The Myth of Retention: Understanding the Buying Journey in Ecommerce

– Retention is not solely determined by a brand or its actions, but rather by perceived value, timing, and need.
– Emails from companies can only influence retention if they reach the recipient at the right time, but timing is difficult to predict for most products.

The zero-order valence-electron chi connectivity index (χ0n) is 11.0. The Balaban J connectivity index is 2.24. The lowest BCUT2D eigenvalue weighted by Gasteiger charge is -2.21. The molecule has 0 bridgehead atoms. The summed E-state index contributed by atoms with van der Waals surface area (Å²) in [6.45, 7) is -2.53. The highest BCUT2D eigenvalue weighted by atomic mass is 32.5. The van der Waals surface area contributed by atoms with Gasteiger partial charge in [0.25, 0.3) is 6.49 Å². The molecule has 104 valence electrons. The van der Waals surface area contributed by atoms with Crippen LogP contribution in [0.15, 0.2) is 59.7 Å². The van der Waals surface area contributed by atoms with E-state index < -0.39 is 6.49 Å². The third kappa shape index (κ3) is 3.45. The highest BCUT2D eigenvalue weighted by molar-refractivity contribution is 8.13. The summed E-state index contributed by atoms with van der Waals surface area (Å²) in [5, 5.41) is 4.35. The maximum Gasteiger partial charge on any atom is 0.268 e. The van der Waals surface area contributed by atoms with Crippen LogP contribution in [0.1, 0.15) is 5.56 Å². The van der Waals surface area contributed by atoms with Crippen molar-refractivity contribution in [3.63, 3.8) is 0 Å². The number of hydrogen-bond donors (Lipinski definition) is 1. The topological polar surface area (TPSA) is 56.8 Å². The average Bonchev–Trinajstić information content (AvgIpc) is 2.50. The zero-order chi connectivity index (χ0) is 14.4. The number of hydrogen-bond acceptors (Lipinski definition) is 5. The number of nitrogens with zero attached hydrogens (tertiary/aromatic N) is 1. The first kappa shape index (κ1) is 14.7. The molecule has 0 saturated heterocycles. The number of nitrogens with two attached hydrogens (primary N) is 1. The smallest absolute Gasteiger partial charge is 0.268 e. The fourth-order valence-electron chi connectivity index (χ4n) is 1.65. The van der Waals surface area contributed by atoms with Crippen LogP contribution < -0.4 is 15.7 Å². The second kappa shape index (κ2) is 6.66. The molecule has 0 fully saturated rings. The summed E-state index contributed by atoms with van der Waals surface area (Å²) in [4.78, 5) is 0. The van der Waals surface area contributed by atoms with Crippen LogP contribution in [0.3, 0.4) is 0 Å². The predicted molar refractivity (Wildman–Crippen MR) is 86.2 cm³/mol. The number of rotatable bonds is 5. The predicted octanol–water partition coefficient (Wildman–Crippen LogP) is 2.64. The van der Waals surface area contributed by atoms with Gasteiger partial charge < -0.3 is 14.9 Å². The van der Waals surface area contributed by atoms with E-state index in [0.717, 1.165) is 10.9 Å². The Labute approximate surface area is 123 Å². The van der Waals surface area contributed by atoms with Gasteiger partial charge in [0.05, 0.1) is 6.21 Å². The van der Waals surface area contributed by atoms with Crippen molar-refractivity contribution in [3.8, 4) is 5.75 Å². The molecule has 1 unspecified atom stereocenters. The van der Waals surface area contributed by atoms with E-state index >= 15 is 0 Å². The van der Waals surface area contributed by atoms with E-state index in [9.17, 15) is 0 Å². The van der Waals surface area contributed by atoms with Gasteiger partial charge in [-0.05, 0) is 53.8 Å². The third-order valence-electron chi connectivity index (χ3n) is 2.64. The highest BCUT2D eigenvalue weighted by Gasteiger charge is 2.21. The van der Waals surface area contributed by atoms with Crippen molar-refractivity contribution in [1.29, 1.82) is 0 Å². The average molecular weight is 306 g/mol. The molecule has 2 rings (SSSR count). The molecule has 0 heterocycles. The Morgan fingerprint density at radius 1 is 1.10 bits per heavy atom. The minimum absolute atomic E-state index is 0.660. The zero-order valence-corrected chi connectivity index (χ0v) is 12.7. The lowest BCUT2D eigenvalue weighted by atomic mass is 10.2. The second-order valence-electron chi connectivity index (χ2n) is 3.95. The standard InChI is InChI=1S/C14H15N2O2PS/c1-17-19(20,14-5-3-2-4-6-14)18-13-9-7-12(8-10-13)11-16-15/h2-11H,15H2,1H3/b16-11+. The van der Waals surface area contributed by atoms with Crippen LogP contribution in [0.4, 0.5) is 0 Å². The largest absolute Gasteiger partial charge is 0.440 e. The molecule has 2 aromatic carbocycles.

– Instead of focusing on retention, businesses should focus on understanding when someone is looking to purchase, what matters to them in a product, and building a journey that helps them make that decision.Focus on understanding when customers are looking to make a purchase, what matters to them in a product, and build a journey that helps them make that decision.Retention isn’t real. A brand has little to do with retention; a brand’s actions have even less to do with retention beyond reminding someone that they exist. There are three parts to business: creation, distribution, and utility. Creation is easy; make stuff. Distribution is tough; it’s a combination of marketing, awareness, product-market fit, and trust that results in a transaction. Utility is completely up to the individual purchasing the good and their perceived value of the item. Perceived value is a function of the price paid for an item and the amount of usage the item gets (usually more usage = more perceived value = more justifiable cost). Retention is a function of perceived value, timing, and need. It is possible that people have a good perceived value for an item, but both the timing and need are off. If I love a bathing suit but I already own four and it’s winter, guess who’s not buying, even if I have a hot tub? So for retention to kick in, need would also have to be present. I could have left a bathing suit at someone’s house (true story, it’s still there), one might get old and I need to replace it (also a true story, elastic doesn’t last forever), etc. But none of these things are actually being driven by an email. The best-case scenario is that an email from a company that’s selling the good finds its way to my inbox at the right time. There is no possible way the company could know the right time for my circumstances; you can’t know timing for the vast majority of products (for those in CPG that want to join in here, you don’t know that someone doesn’t buy from multiple CPG brands at the same time, so pipe down and stop making assumptions). The only way to influence me would be to offer some insane discount which would override my “need” and “timing” to the point where it would make sense to remove one of my current lineups because the perceived value far outweighs the price, and I would be stupid to pass it up. I left one thing out: the anticipatory purchase. This is the purchase someone makes in advance of need and timing, leveraging the feelings of a change or event to come. I’m going to leave these ones out of the analysis as events are typically not good markers for behaviors besides New Year’s resolutions and health to a degree. So everyone that keeps preaching retention with budgets getting smaller, it’s time to check yourselves. You’re guessing, sometimes you get it right but there’s no real control you have over the leading reasons why people purchase. Instead my little acquisition friends, what you can do is find out when someone is looking to purchase, what matters to them in a product, and build a journey that helps them make that decision.More product in hands = more chances for a good experience = more chances for repeat purchasers. This is how buying journeys actually work. #ecommerce #customerjourney #retention

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